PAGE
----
Algae-laden canals have the potential to provide an efficient means of treating human effluent while simultaneously transforming it into a green source of energy.
While algae has been used to treat human waste since time immemorial, and efforts to convert its biomass into energy commenced as early as the 1940s, an environmental engineer in California is now working on a system which pairs the two processes, thus achieving cost efficiencies which could give the algal fuels industry a viable future.
Tryg Lundquist, an associate professor in environmental engineering at the California State Polytechnic University, has spent more than two decades designing sewage "raceway" systems and says the technology is now cheap and efficient enough to serve as a viable means of both treating waste water and manufacturing biofuel.
Lundquist's system consists of an intricate, maze-like network of shallow canals and looping ponds designed to foster the growth of algae colonies by maximizing their exposure to sunlight and aeration.
Paddle wheels impel the movement of waste water which enters the system, mixing it with the algae as it proceeds through the network of raceways.
According to Lundquist, this system harbours major advantages compared to existing methods for the treatment of sewage and waste water. It is inexpensive to build and operate, particularly compared to prevailing mechanical systems which can be costly and energy-intensive. The algae-based treatment process entails less use of electricity, and permits the recycling of water as well as nitrogen and phosphorus.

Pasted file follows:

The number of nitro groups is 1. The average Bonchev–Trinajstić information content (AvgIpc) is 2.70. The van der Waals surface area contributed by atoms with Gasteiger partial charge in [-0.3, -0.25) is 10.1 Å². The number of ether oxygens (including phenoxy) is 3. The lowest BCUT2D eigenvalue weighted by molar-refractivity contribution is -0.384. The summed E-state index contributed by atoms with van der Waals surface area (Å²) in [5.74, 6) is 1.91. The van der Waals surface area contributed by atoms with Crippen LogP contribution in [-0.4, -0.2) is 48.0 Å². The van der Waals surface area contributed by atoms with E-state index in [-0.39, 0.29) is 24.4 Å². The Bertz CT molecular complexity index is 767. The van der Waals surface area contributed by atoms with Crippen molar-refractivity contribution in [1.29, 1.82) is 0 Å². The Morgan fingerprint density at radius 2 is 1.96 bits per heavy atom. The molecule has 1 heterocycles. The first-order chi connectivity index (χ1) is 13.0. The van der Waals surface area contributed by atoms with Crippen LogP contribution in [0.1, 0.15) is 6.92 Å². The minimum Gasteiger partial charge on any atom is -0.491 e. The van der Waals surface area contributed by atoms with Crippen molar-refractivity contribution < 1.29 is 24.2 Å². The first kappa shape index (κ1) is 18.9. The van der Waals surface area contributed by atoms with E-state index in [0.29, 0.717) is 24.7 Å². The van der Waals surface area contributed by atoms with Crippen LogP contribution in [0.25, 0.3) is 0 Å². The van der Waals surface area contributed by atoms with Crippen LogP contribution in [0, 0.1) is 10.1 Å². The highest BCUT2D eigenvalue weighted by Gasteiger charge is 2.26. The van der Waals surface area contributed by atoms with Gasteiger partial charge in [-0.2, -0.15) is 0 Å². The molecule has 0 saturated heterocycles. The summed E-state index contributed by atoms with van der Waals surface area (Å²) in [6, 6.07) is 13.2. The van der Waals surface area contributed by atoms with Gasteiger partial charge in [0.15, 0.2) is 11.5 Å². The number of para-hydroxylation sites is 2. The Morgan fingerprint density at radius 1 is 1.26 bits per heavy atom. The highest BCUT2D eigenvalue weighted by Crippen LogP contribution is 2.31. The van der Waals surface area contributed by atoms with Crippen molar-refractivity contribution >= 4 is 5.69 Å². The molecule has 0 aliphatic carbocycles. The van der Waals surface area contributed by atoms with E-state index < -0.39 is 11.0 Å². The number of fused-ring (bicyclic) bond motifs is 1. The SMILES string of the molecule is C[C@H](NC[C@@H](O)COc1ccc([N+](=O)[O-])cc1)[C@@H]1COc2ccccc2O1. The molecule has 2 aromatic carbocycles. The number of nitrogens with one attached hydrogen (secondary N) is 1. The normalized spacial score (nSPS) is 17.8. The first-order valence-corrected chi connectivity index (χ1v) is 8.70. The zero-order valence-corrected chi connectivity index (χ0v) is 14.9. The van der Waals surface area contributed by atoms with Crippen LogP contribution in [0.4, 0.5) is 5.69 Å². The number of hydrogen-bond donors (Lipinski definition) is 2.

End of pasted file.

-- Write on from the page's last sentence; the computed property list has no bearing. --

On top of reduced costs and heightened energy efficiency, the process also provides the added boon of biofuel in the form of the algal colonies. The system, purpose tailored to facilitate algae growth, generates sufficient biomass to make conversion into fuels such as algal oil economically feasible.
According to estimates made by Dr David Batten, a former scientist with CSIRO's Energy Flagship and currently an industrial ecologist with the Temaplan Group, algal oil can be made via conversion from waste water for under US$160 per barrel, or US$1 per litre. Even in a country with a relatively modest population like Australia, the use of sewage-derived algal fuel could replace as much as 10 per cent of current diesel use.
Despite his long-term commitment to the new processing method, Lundquist concedes it suffers from a few disadvantages, the large amount of land required to house the maze-like networks of raceways being it chief shortcoming. This land must also be situated in close proximity to treatment plants in order to ensure that electricity and transportation costs remain low, while suitable climate conditions are also required to spur algae growth.
For these reasons, the method may not be suitable for high-density urban environments, or in countries with cold climates and modest sunlight. In the antipodean nations of Australia and New Zealand, however, which enjoy strong levels of sunlight as well as ample space, the system could certainly abet efforts to transition to green sources of energy.
A waste water treatment centre in the New Zealand town of Cambridge is already conducting trials of a full-scale raceway system, which will be permanently incorporated into the centre's treatment process should it prove successful.